YANKEV SAPIRO (February 28, 1888-September 29, 1963)
He was born in Vilkovishki (Vilkaviškis), Lithuania. He studied in religious elementary schools and later graduated from a middle school in Kovno and the technical college at the University of Manchester (England). He went on to work as a textile chemist in Manchester, Lodz, and Moscow. In 1922 he moved from Russia to Germany, and from there to France, and in 1941 he arrived in the United States. He was active in socio-political affairs of the Zionist socialist workers’ party, the Zionist socialist party, and the Bund. In America he was involved with the Russian Social-Democratic Party (Mensheviks), Erlikh-Alter branch 313 of Workmen’s Circle, and the Algemeyne entsiklopedye (General encyclopedia) in Yiddish. He wrote for Russian- and English-language journals on technical issues. He first began writing in Yiddish in America and in 1947 debuted with a poem in Der amerikaner (The American) in New York. In book form, he published: Shtile vegn, lider (Quiet lanes, poems) (Paris, 1953), 128 pp.; Shtimungen, lider (Moods, poems) (New York, 1958), 102 pp.; Siluetn, lider (Silhouettes, poems) (New York, 1963), 88 pp. He died in New York.
“In each poem,” wrote Shmuel Niger, “one feels a lyrical tone and something of a natural musicality.” “To the thoroughly straightforward poets,” noted Y. Varshavski, “belongs Y. Sapiro. One can say of his book Shtile vegn that it lives up to his name. When readers will tire of all poetic revivals, perhaps one may return to this sort of simplicity.” As Yankev Glatshteyn put it, “in the poems there is a truthfulness. Even a certain dexterity and a fine tone. Everywhere one sees Yankev Sapiro’s refined, nostalgic approach.”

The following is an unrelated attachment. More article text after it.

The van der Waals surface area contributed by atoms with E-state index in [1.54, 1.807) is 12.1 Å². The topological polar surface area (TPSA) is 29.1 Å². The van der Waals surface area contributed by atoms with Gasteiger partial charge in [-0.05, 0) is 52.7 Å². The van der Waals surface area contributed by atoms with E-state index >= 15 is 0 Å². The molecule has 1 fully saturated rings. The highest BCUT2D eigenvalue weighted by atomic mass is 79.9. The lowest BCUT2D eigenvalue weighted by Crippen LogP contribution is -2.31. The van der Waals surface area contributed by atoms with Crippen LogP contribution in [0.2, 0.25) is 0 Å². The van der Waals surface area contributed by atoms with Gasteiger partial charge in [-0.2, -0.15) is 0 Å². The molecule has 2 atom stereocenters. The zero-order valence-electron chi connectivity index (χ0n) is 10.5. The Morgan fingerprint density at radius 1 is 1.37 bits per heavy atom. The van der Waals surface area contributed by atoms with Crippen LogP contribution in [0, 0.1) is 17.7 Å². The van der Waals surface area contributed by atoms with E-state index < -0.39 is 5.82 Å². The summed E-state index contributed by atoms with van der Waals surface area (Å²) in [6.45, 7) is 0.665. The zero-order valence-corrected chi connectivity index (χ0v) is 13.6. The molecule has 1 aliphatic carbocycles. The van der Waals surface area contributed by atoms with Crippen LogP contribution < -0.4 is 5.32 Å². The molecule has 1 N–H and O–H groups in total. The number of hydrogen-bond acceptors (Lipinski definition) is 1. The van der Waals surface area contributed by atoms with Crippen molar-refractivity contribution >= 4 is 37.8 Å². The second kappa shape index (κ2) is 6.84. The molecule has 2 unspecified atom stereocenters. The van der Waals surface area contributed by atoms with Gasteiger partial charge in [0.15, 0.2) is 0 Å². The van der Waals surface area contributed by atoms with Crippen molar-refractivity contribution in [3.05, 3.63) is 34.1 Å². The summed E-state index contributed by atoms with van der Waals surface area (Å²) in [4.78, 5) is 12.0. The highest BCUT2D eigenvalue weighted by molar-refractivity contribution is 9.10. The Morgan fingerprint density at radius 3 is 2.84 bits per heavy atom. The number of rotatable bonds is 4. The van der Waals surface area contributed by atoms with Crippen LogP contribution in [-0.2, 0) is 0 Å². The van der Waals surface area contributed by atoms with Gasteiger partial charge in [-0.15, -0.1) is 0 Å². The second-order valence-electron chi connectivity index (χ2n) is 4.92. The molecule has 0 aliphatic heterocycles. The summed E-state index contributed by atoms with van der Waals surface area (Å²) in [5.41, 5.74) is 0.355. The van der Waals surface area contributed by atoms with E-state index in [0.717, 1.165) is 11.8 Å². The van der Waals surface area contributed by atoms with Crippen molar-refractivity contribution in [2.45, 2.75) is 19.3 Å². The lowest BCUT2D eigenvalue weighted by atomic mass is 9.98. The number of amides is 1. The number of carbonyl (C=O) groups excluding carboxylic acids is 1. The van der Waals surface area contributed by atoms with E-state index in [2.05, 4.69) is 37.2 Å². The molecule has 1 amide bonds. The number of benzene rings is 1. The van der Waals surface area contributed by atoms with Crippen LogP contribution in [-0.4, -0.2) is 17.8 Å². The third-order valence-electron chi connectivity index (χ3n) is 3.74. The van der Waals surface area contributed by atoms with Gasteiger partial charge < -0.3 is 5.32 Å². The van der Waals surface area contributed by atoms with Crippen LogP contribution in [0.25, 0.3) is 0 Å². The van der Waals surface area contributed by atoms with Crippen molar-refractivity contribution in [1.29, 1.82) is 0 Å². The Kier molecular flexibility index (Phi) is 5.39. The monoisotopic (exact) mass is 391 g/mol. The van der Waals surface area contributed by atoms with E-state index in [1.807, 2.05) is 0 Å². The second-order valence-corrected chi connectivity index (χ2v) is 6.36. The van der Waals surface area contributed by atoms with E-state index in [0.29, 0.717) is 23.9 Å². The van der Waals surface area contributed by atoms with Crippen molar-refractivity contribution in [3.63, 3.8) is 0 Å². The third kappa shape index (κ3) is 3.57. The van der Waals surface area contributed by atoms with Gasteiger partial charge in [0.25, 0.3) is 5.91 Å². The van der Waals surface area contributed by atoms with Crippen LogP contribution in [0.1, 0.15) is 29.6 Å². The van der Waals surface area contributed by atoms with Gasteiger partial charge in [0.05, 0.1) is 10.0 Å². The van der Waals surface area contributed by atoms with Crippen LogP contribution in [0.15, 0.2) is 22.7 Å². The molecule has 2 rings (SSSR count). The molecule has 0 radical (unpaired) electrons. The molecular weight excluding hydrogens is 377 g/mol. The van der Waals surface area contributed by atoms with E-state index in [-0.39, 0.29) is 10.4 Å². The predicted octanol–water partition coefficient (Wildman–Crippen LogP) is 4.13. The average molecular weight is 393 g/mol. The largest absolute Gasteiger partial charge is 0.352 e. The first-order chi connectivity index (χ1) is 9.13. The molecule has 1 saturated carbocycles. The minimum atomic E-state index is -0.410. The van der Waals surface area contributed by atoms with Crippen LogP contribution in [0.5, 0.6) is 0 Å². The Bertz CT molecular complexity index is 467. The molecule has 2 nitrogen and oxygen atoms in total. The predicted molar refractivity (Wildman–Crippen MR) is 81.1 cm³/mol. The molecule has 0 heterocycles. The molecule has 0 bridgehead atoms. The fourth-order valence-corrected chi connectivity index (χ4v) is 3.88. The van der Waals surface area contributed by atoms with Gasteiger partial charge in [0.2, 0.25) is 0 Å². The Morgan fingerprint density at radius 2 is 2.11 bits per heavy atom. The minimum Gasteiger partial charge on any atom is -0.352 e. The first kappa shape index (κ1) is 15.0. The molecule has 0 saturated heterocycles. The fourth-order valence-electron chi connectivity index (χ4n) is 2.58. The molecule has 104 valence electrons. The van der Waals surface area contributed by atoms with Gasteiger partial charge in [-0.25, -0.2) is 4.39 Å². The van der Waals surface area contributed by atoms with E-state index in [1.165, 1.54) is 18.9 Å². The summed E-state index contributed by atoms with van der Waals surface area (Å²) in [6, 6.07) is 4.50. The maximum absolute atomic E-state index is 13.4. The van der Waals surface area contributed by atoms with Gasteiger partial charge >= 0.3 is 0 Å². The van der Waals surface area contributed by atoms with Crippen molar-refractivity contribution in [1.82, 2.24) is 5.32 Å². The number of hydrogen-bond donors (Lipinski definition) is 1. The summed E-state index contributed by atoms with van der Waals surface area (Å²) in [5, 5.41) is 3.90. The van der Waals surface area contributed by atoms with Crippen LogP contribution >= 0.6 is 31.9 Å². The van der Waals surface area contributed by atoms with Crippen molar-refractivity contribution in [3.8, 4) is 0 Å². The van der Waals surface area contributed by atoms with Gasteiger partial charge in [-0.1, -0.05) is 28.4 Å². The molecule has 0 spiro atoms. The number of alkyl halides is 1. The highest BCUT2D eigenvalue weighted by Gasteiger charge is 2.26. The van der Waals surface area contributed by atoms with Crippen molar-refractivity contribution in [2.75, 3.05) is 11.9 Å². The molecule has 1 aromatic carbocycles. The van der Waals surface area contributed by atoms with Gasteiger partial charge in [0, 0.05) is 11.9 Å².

Sources: H. Abramovitsh, in Unzer shtime (Paris) (November 28, 1953); Yankev Glatshteyn, in Idisher kemfer (New York) (January 8, 1954); Kh. Sh. Kazdan, in Unzer tsayt (New York) (March 1954); A. Trotski, in Di idishe tsaytung (Buenos Aires) (April 25, 1954); A. Leyeles, in Tog-morgn-zhurnal (New York) (July 7, 1963); obituary notices in the Yiddish press in New York.
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